Not all backers are paper, fabric or film. Ekamesh discs (24 to 2500 grit) from Uneeda (sandpaper.com) have a unique net pattern that’s designed to improve dust removal. The aluminum oxide abrasive is attached with a resin, but the open weave of the backer allows for impressive dust extraction.
More and more, suppliers are recognizing that woodshops need different abrasives for different tasks. For example, Festool (festool.com) now offers four families of abrasives. Rubin (40 to 220 grit) is a close coated, aluminum oxide product that’s bonded with a synthetic resin and has a special coating that sheds wood fibers. Granat (40 to 1500 grit) is designed for long life and is the company’s highest performing abrasive. Saphir (24 to 100 grit) is for aggressive stock removal and heavy stripping jobs of hard, stubborn and thick coatings. And Platin 2 (500 to 4000 grit) is an open-coat, silicon carbide abrasive that was specially developed for high-gloss finishes.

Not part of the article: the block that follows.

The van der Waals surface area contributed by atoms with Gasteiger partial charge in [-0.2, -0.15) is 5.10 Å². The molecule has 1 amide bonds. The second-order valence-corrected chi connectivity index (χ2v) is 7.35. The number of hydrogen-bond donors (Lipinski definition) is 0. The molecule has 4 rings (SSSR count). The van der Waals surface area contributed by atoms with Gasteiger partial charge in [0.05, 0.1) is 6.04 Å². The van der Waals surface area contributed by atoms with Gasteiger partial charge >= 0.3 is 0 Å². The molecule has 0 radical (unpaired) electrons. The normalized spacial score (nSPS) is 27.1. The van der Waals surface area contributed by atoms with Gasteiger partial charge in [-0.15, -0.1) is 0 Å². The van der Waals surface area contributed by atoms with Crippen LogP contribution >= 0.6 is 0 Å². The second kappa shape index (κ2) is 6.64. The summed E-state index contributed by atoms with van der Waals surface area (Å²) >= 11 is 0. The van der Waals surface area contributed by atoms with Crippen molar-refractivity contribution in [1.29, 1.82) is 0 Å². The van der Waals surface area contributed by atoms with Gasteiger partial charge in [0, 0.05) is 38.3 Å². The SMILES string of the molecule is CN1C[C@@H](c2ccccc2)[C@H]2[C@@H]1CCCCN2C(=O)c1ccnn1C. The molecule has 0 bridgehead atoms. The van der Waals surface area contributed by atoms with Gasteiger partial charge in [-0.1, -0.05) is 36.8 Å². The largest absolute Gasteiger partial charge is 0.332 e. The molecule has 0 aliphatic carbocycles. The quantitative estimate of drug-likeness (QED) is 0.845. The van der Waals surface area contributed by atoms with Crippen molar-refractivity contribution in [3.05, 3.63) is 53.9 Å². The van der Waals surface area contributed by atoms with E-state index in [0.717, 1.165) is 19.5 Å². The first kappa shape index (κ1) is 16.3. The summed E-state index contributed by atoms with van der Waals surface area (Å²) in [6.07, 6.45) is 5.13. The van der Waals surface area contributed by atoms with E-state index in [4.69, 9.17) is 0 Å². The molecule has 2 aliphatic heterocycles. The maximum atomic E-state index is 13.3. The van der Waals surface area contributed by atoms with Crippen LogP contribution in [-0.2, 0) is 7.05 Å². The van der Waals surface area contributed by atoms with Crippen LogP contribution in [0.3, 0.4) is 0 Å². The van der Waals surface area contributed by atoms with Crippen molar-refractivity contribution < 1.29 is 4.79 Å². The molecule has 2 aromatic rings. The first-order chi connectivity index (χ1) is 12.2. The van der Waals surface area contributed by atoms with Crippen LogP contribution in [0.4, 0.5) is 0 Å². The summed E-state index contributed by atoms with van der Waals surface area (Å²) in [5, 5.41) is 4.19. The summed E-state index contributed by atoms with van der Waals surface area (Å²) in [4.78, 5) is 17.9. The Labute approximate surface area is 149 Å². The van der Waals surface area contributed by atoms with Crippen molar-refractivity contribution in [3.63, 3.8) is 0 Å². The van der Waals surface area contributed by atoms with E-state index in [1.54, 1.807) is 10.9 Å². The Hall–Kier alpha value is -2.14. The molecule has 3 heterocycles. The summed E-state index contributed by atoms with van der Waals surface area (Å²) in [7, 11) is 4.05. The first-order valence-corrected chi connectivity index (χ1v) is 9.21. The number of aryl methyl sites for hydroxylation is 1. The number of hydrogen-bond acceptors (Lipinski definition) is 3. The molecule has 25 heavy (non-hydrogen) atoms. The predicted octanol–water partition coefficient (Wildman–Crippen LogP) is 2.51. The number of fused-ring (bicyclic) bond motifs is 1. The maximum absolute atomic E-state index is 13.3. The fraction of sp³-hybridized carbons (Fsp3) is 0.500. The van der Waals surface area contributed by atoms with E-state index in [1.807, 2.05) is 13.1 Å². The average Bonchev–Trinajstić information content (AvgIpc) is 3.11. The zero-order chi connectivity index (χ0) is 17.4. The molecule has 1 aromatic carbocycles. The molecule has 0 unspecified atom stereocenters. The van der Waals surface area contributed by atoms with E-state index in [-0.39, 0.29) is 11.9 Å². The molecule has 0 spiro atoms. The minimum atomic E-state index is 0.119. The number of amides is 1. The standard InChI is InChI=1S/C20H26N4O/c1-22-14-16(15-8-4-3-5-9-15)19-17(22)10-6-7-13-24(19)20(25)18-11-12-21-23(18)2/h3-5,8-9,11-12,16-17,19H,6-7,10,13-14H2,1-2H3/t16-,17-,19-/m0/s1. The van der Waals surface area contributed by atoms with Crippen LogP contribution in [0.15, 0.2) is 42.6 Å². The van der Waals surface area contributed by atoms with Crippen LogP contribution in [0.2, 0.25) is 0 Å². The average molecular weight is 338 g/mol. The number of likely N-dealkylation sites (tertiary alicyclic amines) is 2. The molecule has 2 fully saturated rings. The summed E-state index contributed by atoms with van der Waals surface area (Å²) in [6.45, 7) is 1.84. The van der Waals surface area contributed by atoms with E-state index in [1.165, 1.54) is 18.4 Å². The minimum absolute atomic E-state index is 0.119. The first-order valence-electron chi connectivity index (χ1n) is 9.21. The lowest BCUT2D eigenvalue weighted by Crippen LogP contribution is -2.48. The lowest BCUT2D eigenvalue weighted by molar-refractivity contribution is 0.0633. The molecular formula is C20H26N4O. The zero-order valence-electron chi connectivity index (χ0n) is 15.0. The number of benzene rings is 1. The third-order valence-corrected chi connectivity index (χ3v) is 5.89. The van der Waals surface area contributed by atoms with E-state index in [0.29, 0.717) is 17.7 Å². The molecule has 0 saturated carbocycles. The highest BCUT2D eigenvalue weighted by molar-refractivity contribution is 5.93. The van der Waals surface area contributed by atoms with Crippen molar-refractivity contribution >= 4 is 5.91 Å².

The grits are changing, too. Ceramics may be the future of sanding, although they need to see some improvement at the finer end of the scale. But combining ceramics with tried and true solutions seems to be one way forward. For example, Saint-Gobain has a new generation of abrasives that includes a ceramic alumina that the company says cuts faster and lasts up to twice as long as standard abrasives.
Hermes Abrasives Ltd. (hermes-schleifwerkzeuge.com) has a nice interactive resource on its website that allows a woodshop to select the material, abrasive tool and machine (portable or stationary), and then see the company’s catalog of products that are designed for that application. SIA Abrasives publishes a downloadable catalog of its wood sanding options at siaabrasives.com.
This article originally appeared in the February 2019 issue.